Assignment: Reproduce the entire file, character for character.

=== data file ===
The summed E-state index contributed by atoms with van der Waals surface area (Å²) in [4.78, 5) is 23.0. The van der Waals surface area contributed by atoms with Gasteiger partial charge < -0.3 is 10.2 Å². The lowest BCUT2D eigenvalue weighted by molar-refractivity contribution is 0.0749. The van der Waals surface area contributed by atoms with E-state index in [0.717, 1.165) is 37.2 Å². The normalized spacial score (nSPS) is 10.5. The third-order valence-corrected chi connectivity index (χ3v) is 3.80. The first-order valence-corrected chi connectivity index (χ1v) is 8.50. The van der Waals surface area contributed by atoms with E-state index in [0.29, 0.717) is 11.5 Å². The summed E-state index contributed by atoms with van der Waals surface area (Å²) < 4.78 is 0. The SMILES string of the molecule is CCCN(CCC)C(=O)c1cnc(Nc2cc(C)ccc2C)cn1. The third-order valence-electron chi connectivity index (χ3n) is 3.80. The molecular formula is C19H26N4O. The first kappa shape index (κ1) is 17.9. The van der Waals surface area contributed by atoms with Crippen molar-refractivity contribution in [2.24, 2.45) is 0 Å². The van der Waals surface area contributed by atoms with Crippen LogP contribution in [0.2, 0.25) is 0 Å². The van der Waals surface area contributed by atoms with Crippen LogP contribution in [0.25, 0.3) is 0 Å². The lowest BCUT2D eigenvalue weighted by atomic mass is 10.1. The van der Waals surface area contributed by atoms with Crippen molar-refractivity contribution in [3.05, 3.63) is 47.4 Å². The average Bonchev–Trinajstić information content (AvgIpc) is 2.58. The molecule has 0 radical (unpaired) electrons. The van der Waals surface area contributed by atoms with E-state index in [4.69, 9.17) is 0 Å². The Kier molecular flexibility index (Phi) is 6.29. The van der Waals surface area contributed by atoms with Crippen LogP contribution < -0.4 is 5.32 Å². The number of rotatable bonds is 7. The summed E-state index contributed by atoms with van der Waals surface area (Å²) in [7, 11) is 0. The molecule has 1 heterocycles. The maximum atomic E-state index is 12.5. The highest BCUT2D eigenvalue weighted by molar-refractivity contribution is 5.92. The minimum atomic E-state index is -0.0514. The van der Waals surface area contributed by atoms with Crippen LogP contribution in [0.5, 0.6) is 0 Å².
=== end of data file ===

The summed E-state index contributed by atoms with van der Waals surface area (Å²) in [4.78, 5) is 23.0. The van der Waals surface area contributed by atoms with Gasteiger partial charge < -0.3 is 10.2 Å². The lowest BCUT2D eigenvalue weighted by molar-refractivity contribution is 0.0749. The van der Waals surface area contributed by atoms with E-state index in [0.717, 1.165) is 37.2 Å². The normalized spacial score (nSPS) is 10.5. The third-order valence-corrected chi connectivity index (χ3v) is 3.80. The first-order valence-corrected chi connectivity index (χ1v) is 8.50. The van der Waals surface area contributed by atoms with E-state index in [0.29, 0.717) is 11.5 Å². The summed E-state index contributed by atoms with van der Waals surface area (Å²) < 4.78 is 0. The SMILES string of the molecule is CCCN(CCC)C(=O)c1cnc(Nc2cc(C)ccc2C)cn1. The third-order valence-electron chi connectivity index (χ3n) is 3.80. The molecular formula is C19H26N4O. The first kappa shape index (κ1) is 17.9. The van der Waals surface area contributed by atoms with Crippen molar-refractivity contribution in [2.24, 2.45) is 0 Å². The van der Waals surface area contributed by atoms with Crippen LogP contribution in [0.2, 0.25) is 0 Å². The van der Waals surface area contributed by atoms with Crippen LogP contribution in [0.25, 0.3) is 0 Å². The lowest BCUT2D eigenvalue weighted by atomic mass is 10.1. The van der Waals surface area contributed by atoms with Crippen molar-refractivity contribution in [3.05, 3.63) is 47.4 Å². The average Bonchev–Trinajstić information content (AvgIpc) is 2.58. The molecule has 0 radical (unpaired) electrons. The van der Waals surface area contributed by atoms with E-state index in [4.69, 9.17) is 0 Å². The Kier molecular flexibility index (Phi) is 6.29. The van der Waals surface area contributed by atoms with Crippen LogP contribution < -0.4 is 5.32 Å². The number of rotatable bonds is 7. The summed E-state index contributed by atoms with van der Waals surface area (Å²) in [7, 11) is 0. The molecule has 1 heterocycles. The maximum atomic E-state index is 12.5. The highest BCUT2D eigenvalue weighted by molar-refractivity contribution is 5.92. The minimum atomic E-state index is -0.0514. The van der Waals surface area contributed by atoms with Crippen LogP contribution in [0.5, 0.6) is 0 Å².